3. Pick a challenge. Solve it together—Social commerce sits between e-commerce and social teams. Pick a common goal (such as ‘drive larger order size’) and run a pilot program together. Compare results of pilot versus siloed approaches to e-commerce.
  4. Make buying fun—North American and European consumers aren’t as comfortable with social commerce. Use novelty to your advantage with flash sales, fun product combinations, and rewards for buying directly from social.

 

Dark social rising 

Dark social is challenging traditional ways of measuring social ROI. But there are ways to combat it.

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With a staggering 84% of content shared on mobile done through dark social, major brands are finding new ways to track down and solve this:

  1. Tag social traffic—Use UTM codes and standardize these across your teams.
  2. Unite social data—Integrate social activity with other systems of record such as Salesforce and Marketo. Work with SEO teams to understand attribution paths.  
  3. Stay simple—“Copy Link to Clipboard” on your website mitigates loss to dark social channels. Track with UTM with the parameter “social email.”
  4. Study customers—Run an experiment to see how dark social impacts sharing. Study how customers are using it. For example, create a micro-community for brand advocates.
  5. Embrace the dark side—Explore dark social-only distribution such as early access to content via WeChat or Snapchat. Or launch a special sale that people only hear about via dark social, helping you track the impact.  
  6. Personas—Build personas more likely to be impacted by dark social. Example: CMOs are more likely to receive your industry report via a private email share from one of their employees.

 

Video ignites social advertising

Last year, social video stole the show. In 2017, social video advertising will be a key strategic focus.

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As we discover that 65% of marketers prioritize social video platforms such as Facebook, Snapchat, and Twitter over traditional web video (Vevo, YouTube), we drive to the following conclusions:

  • 70% of marketers plan to use social video advertising in the next 12 months.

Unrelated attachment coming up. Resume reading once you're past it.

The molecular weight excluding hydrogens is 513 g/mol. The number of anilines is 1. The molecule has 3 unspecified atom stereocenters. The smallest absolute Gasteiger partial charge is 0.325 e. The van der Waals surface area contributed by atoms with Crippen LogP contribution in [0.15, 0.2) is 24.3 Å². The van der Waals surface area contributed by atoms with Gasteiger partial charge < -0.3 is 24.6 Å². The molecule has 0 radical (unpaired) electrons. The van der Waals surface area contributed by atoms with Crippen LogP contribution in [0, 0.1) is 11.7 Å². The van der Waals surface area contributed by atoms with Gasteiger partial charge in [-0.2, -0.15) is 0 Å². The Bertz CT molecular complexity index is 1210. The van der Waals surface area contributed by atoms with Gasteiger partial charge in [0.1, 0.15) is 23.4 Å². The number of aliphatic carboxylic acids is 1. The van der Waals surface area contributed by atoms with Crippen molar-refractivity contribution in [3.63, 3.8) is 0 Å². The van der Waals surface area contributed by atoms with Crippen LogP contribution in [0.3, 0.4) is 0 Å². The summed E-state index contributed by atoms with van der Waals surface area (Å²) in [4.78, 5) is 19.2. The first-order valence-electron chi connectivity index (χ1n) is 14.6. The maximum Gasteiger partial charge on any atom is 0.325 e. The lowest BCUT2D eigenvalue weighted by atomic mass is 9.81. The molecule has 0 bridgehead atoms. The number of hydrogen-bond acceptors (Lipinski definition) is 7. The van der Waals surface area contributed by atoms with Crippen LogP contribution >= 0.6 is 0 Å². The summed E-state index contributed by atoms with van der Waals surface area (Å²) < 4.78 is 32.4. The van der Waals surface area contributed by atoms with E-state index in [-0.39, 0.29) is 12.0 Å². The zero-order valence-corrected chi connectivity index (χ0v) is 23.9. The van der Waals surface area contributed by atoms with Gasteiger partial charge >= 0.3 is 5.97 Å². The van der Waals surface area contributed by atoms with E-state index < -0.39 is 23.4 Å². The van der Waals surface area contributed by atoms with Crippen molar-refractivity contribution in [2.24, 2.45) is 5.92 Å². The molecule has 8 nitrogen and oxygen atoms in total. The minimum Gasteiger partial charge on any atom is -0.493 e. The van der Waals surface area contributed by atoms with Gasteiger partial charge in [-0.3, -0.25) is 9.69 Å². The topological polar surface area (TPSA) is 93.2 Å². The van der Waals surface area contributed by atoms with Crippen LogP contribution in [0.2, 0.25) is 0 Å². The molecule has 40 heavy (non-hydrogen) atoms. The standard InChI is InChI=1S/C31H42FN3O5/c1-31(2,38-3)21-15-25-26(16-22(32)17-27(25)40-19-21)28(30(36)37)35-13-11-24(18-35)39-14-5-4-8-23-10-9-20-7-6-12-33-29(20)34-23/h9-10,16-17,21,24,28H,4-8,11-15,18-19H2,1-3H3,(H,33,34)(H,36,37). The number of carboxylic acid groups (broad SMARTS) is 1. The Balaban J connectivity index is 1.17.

• 65% of marketers will focus on Facebook video advertising in 2017 followed by YouTube at 39%, Instagram at 21.7%.
  • 41 % of marketers say that optimizing paid social ads is a key priority for them.

 

How to get started on social video advertising:

  1. Short and visual—Keep it short (under 30 seconds) and remember audiences will likely watch with their audio turned off. Focus on simple messages that can be understood without audio. Doesn’t need to be an expensive video to work.  
  2. Get inspired—MailChimp, Dunkin Donuts, and Staples are really good at catchy social videos with little or no audio.
  3. Test short clips—Producing a lot of short clips helps you quickly test what works and see why different creative product results. This can influence future video creative and give you ideas for bigger budget videos.
  4. Focus on customer stories—Go beyond brand awareness and help prospects evaluate your product. Example: Artifact Uprising showcases how customers use their photobooks to share memories.  
  • Organizations turn to connected workforcesSocial began as a department-specific strategy. But leaders are expanding social to tap into the power of connected workforces.

 

There are three converging workplace trends to keep in mind:

  1. Employee Advocacy: Tapping into peer influence and fueling content distribution one-to-one at scale.
  2. Social selling: Amplifying what sales people already do offline in social, helping them uncover opportunities like never before.
  3. Training at scale: Building a baseline of digital skills in large organizations, avoiding mistakes, ensuring brand consistency.  

This concludes the trends for 2017’s digital mediascape. We hope you picked up some of our tips, as we advise you to look up to the future and the opportunities it creates.